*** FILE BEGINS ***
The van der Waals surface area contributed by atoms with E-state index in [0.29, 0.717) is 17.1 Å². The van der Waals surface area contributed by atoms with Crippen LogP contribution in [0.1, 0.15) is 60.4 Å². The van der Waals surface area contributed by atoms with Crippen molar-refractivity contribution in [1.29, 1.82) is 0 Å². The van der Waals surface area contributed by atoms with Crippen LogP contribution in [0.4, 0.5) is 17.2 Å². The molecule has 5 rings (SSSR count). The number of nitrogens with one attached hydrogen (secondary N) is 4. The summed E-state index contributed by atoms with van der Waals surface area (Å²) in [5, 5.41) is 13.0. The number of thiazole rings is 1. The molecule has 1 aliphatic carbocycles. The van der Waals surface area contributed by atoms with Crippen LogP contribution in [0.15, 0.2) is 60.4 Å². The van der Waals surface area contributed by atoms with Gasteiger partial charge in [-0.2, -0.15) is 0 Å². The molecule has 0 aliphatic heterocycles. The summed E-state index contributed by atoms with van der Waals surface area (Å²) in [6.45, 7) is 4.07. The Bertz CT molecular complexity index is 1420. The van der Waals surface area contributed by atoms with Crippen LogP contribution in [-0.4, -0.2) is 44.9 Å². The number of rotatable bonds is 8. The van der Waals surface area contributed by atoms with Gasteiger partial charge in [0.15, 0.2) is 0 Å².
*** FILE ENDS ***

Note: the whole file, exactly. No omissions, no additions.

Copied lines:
The van der Waals surface area contributed by atoms with E-state index in [0.29, 0.717) is 17.1 Å². The van der Waals surface area contributed by atoms with Crippen LogP contribution in [0.1, 0.15) is 60.4 Å². The van der Waals surface area contributed by atoms with Crippen molar-refractivity contribution in [1.29, 1.82) is 0 Å². The van der Waals surface area contributed by atoms with Crippen LogP contribution in [0.4, 0.5) is 17.2 Å². The molecule has 5 rings (SSSR count). The number of nitrogens with one attached hydrogen (secondary N) is 4. The summed E-state index contributed by atoms with van der Waals surface area (Å²) in [5, 5.41) is 13.0. The number of thiazole rings is 1. The molecule has 1 aliphatic carbocycles. The van der Waals surface area contributed by atoms with Crippen LogP contribution in [0.15, 0.2) is 60.4 Å². The van der Waals surface area contributed by atoms with Gasteiger partial charge in [-0.2, -0.15) is 0 Å². The molecule has 0 aliphatic heterocycles. The summed E-state index contributed by atoms with van der Waals surface area (Å²) in [6.45, 7) is 4.07. The Bertz CT molecular complexity index is 1420. The van der Waals surface area contributed by atoms with Crippen LogP contribution in [-0.4, -0.2) is 44.9 Å². The number of rotatable bonds is 8. The van der Waals surface area contributed by atoms with Gasteiger partial charge in [0.15, 0.2) is 0 Å².